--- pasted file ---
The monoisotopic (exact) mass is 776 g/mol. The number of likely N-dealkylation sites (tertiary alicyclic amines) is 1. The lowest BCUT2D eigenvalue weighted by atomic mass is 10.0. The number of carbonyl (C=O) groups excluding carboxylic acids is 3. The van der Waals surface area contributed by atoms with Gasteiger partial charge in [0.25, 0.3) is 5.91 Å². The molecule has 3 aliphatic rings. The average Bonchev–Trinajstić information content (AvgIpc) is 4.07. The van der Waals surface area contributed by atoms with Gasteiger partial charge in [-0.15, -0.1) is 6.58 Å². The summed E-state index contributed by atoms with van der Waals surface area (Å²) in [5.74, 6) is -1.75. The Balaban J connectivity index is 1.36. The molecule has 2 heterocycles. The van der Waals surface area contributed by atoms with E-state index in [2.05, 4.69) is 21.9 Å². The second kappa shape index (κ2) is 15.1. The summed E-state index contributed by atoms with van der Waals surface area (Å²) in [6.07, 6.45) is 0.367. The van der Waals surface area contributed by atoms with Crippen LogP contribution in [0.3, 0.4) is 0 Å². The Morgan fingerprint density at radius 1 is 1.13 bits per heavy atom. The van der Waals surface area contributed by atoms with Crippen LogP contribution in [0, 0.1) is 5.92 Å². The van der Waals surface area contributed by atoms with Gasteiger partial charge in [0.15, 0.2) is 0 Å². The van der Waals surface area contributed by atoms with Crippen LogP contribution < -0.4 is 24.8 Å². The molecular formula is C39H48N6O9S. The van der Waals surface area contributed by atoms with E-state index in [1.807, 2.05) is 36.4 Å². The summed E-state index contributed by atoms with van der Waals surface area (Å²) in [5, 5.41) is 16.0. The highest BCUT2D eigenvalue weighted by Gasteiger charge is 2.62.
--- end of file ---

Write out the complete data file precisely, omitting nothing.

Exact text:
The monoisotopic (exact) mass is 776 g/mol. The number of likely N-dealkylation sites (tertiary alicyclic amines) is 1. The lowest BCUT2D eigenvalue weighted by atomic mass is 10.0. The number of carbonyl (C=O) groups excluding carboxylic acids is 3. The van der Waals surface area contributed by atoms with Gasteiger partial charge in [0.25, 0.3) is 5.91 Å². The molecule has 3 aliphatic rings. The average Bonchev–Trinajstić information content (AvgIpc) is 4.07. The van der Waals surface area contributed by atoms with Gasteiger partial charge in [-0.15, -0.1) is 6.58 Å². The summed E-state index contributed by atoms with van der Waals surface area (Å²) in [5.74, 6) is -1.75. The Balaban J connectivity index is 1.36. The molecule has 2 heterocycles. The van der Waals surface area contributed by atoms with E-state index in [2.05, 4.69) is 21.9 Å². The second kappa shape index (κ2) is 15.1. The summed E-state index contributed by atoms with van der Waals surface area (Å²) in [6.07, 6.45) is 0.367. The van der Waals surface area contributed by atoms with Crippen LogP contribution in [0.3, 0.4) is 0 Å². The Morgan fingerprint density at radius 1 is 1.13 bits per heavy atom. The van der Waals surface area contributed by atoms with Crippen LogP contribution in [0, 0.1) is 5.92 Å². The van der Waals surface area contributed by atoms with Gasteiger partial charge in [0.15, 0.2) is 0 Å². The van der Waals surface area contributed by atoms with Crippen LogP contribution < -0.4 is 24.8 Å². The molecular formula is C39H48N6O9S. The van der Waals surface area contributed by atoms with E-state index in [1.807, 2.05) is 36.4 Å². The summed E-state index contributed by atoms with van der Waals surface area (Å²) in [5, 5.41) is 16.0. The highest BCUT2D eigenvalue weighted by Gasteiger charge is 2.62.